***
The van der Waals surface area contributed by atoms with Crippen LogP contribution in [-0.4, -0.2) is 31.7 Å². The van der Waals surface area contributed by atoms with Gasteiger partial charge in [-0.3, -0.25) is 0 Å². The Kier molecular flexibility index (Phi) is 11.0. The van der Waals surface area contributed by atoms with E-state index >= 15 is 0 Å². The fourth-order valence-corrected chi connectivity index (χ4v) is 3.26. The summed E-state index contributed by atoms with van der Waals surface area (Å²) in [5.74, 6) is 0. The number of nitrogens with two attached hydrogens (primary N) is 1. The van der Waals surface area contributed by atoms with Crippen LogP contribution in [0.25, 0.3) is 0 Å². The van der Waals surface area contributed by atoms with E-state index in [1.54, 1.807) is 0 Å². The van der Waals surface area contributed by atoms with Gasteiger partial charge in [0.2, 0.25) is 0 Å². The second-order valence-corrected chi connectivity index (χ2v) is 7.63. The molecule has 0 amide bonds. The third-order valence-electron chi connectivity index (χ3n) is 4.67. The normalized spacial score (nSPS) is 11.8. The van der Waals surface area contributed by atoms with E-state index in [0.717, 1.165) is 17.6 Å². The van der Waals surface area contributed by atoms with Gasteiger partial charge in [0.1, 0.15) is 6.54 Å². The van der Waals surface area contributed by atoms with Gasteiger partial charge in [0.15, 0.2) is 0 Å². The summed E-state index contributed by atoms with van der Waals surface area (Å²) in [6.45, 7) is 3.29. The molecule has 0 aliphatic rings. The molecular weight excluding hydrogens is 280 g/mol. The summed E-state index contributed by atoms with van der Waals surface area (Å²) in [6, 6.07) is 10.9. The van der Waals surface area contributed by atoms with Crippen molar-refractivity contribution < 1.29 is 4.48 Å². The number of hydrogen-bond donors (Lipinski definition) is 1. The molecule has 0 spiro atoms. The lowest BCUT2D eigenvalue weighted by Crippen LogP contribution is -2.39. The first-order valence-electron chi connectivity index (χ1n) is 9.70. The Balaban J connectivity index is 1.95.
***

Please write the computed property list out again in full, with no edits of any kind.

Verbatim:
The van der Waals surface area contributed by atoms with Crippen LogP contribution in [-0.4, -0.2) is 31.7 Å². The van der Waals surface area contributed by atoms with Gasteiger partial charge in [-0.3, -0.25) is 0 Å². The Kier molecular flexibility index (Phi) is 11.0. The van der Waals surface area contributed by atoms with E-state index >= 15 is 0 Å². The fourth-order valence-corrected chi connectivity index (χ4v) is 3.26. The summed E-state index contributed by atoms with van der Waals surface area (Å²) in [5.74, 6) is 0. The number of nitrogens with two attached hydrogens (primary N) is 1. The van der Waals surface area contributed by atoms with Crippen LogP contribution in [0.25, 0.3) is 0 Å². The van der Waals surface area contributed by atoms with E-state index in [1.54, 1.807) is 0 Å². The van der Waals surface area contributed by atoms with Gasteiger partial charge in [0.2, 0.25) is 0 Å². The second-order valence-corrected chi connectivity index (χ2v) is 7.63. The molecule has 0 amide bonds. The third-order valence-electron chi connectivity index (χ3n) is 4.67. The normalized spacial score (nSPS) is 11.8. The van der Waals surface area contributed by atoms with E-state index in [0.717, 1.165) is 17.6 Å². The van der Waals surface area contributed by atoms with Gasteiger partial charge in [0.1, 0.15) is 6.54 Å². The van der Waals surface area contributed by atoms with Gasteiger partial charge in [0.15, 0.2) is 0 Å². The summed E-state index contributed by atoms with van der Waals surface area (Å²) in [6.45, 7) is 3.29. The molecule has 0 aliphatic rings. The molecular weight excluding hydrogens is 280 g/mol. The summed E-state index contributed by atoms with van der Waals surface area (Å²) in [6, 6.07) is 10.9. The van der Waals surface area contributed by atoms with Crippen molar-refractivity contribution < 1.29 is 4.48 Å². The number of hydrogen-bond donors (Lipinski definition) is 1. The molecule has 0 spiro atoms. The lowest BCUT2D eigenvalue weighted by Crippen LogP contribution is -2.39. The first-order valence-electron chi connectivity index (χ1n) is 9.70. The Balaban J connectivity index is 1.95.